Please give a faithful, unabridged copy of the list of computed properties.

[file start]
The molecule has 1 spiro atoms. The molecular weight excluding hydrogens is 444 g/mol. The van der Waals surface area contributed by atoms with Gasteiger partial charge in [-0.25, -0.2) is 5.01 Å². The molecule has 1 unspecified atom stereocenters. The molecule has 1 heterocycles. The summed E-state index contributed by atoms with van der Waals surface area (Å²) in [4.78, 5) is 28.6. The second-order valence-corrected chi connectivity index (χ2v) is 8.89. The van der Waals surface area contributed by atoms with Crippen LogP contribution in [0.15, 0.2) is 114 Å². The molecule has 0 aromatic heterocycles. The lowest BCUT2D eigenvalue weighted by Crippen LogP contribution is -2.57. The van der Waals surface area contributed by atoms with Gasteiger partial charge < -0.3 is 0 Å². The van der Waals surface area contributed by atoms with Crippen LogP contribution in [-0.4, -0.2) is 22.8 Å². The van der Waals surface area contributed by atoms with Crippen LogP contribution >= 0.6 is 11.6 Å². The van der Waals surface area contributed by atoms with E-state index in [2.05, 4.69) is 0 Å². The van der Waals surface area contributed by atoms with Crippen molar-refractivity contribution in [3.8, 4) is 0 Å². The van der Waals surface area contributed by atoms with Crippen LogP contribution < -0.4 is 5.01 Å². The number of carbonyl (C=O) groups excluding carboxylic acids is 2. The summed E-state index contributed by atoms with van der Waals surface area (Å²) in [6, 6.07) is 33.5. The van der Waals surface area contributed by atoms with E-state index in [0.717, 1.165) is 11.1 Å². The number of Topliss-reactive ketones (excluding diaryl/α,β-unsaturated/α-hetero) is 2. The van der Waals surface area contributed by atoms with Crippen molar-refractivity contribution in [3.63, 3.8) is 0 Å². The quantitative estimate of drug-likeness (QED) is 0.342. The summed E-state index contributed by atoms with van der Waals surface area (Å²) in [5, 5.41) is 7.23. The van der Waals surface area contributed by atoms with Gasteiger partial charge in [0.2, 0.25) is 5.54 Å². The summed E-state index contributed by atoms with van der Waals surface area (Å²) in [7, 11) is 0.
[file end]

The molecule has 1 spiro atoms. The molecular weight excluding hydrogens is 444 g/mol. The van der Waals surface area contributed by atoms with Gasteiger partial charge in [-0.25, -0.2) is 5.01 Å². The molecule has 1 unspecified atom stereocenters. The molecule has 1 heterocycles. The summed E-state index contributed by atoms with van der Waals surface area (Å²) in [4.78, 5) is 28.6. The second-order valence-corrected chi connectivity index (χ2v) is 8.89. The van der Waals surface area contributed by atoms with Crippen LogP contribution in [0.15, 0.2) is 114 Å². The molecule has 0 aromatic heterocycles. The lowest BCUT2D eigenvalue weighted by Crippen LogP contribution is -2.57. The van der Waals surface area contributed by atoms with Gasteiger partial charge < -0.3 is 0 Å². The van der Waals surface area contributed by atoms with Crippen LogP contribution in [-0.4, -0.2) is 22.8 Å². The van der Waals surface area contributed by atoms with Crippen LogP contribution >= 0.6 is 11.6 Å². The van der Waals surface area contributed by atoms with E-state index in [2.05, 4.69) is 0 Å². The van der Waals surface area contributed by atoms with Crippen molar-refractivity contribution in [3.8, 4) is 0 Å². The van der Waals surface area contributed by atoms with Crippen LogP contribution < -0.4 is 5.01 Å². The number of carbonyl (C=O) groups excluding carboxylic acids is 2. The summed E-state index contributed by atoms with van der Waals surface area (Å²) in [6, 6.07) is 33.5. The van der Waals surface area contributed by atoms with E-state index in [0.717, 1.165) is 11.1 Å². The number of Topliss-reactive ketones (excluding diaryl/α,β-unsaturated/α-hetero) is 2. The van der Waals surface area contributed by atoms with Crippen molar-refractivity contribution in [3.63, 3.8) is 0 Å². The quantitative estimate of drug-likeness (QED) is 0.342. The summed E-state index contributed by atoms with van der Waals surface area (Å²) in [5, 5.41) is 7.23. The van der Waals surface area contributed by atoms with Gasteiger partial charge in [0.2, 0.25) is 5.54 Å². The summed E-state index contributed by atoms with van der Waals surface area (Å²) in [7, 11) is 0.